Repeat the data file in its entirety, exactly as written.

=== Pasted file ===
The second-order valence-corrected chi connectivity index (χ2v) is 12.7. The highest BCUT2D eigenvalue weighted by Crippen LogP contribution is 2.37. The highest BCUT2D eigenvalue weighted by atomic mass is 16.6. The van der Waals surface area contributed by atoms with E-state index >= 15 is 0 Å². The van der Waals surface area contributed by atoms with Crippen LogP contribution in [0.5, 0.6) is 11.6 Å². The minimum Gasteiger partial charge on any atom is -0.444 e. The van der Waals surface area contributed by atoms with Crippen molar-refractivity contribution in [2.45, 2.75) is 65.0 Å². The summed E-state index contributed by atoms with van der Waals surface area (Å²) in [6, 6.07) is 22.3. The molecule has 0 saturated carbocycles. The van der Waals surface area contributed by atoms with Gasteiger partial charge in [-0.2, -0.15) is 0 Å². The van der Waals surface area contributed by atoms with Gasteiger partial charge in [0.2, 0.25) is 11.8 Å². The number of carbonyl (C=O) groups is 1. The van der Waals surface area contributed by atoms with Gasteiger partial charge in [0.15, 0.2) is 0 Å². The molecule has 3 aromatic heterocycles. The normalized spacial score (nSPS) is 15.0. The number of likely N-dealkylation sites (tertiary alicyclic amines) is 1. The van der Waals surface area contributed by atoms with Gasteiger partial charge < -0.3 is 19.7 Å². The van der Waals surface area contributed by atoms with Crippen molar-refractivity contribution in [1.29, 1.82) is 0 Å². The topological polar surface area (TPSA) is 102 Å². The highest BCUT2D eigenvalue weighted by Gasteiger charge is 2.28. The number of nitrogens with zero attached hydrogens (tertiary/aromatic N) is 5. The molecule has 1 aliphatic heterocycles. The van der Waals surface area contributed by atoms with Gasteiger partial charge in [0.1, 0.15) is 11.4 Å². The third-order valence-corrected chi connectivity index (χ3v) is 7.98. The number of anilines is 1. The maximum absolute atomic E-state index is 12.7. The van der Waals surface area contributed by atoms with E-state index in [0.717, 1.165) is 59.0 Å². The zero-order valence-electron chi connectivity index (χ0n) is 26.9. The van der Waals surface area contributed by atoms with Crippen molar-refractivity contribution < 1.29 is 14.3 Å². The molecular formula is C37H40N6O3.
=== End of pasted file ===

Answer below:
The second-order valence-corrected chi connectivity index (χ2v) is 12.7. The highest BCUT2D eigenvalue weighted by Crippen LogP contribution is 2.37. The highest BCUT2D eigenvalue weighted by atomic mass is 16.6. The van der Waals surface area contributed by atoms with E-state index >= 15 is 0 Å². The van der Waals surface area contributed by atoms with Crippen LogP contribution in [0.5, 0.6) is 11.6 Å². The minimum Gasteiger partial charge on any atom is -0.444 e. The van der Waals surface area contributed by atoms with Crippen molar-refractivity contribution in [2.45, 2.75) is 65.0 Å². The summed E-state index contributed by atoms with van der Waals surface area (Å²) in [6, 6.07) is 22.3. The molecule has 0 saturated carbocycles. The van der Waals surface area contributed by atoms with Gasteiger partial charge in [-0.2, -0.15) is 0 Å². The van der Waals surface area contributed by atoms with Gasteiger partial charge in [0.2, 0.25) is 11.8 Å². The number of carbonyl (C=O) groups is 1. The van der Waals surface area contributed by atoms with Gasteiger partial charge in [0.15, 0.2) is 0 Å². The molecule has 3 aromatic heterocycles. The normalized spacial score (nSPS) is 15.0. The number of likely N-dealkylation sites (tertiary alicyclic amines) is 1. The van der Waals surface area contributed by atoms with Gasteiger partial charge < -0.3 is 19.7 Å². The van der Waals surface area contributed by atoms with Crippen molar-refractivity contribution in [1.29, 1.82) is 0 Å². The topological polar surface area (TPSA) is 102 Å². The highest BCUT2D eigenvalue weighted by Gasteiger charge is 2.28. The number of nitrogens with zero attached hydrogens (tertiary/aromatic N) is 5. The molecule has 1 aliphatic heterocycles. The van der Waals surface area contributed by atoms with Gasteiger partial charge in [0.1, 0.15) is 11.4 Å². The third-order valence-corrected chi connectivity index (χ3v) is 7.98. The number of anilines is 1. The maximum absolute atomic E-state index is 12.7. The van der Waals surface area contributed by atoms with E-state index in [0.717, 1.165) is 59.0 Å². The zero-order valence-electron chi connectivity index (χ0n) is 26.9. The van der Waals surface area contributed by atoms with Crippen molar-refractivity contribution < 1.29 is 14.3 Å². The molecular formula is C37H40N6O3.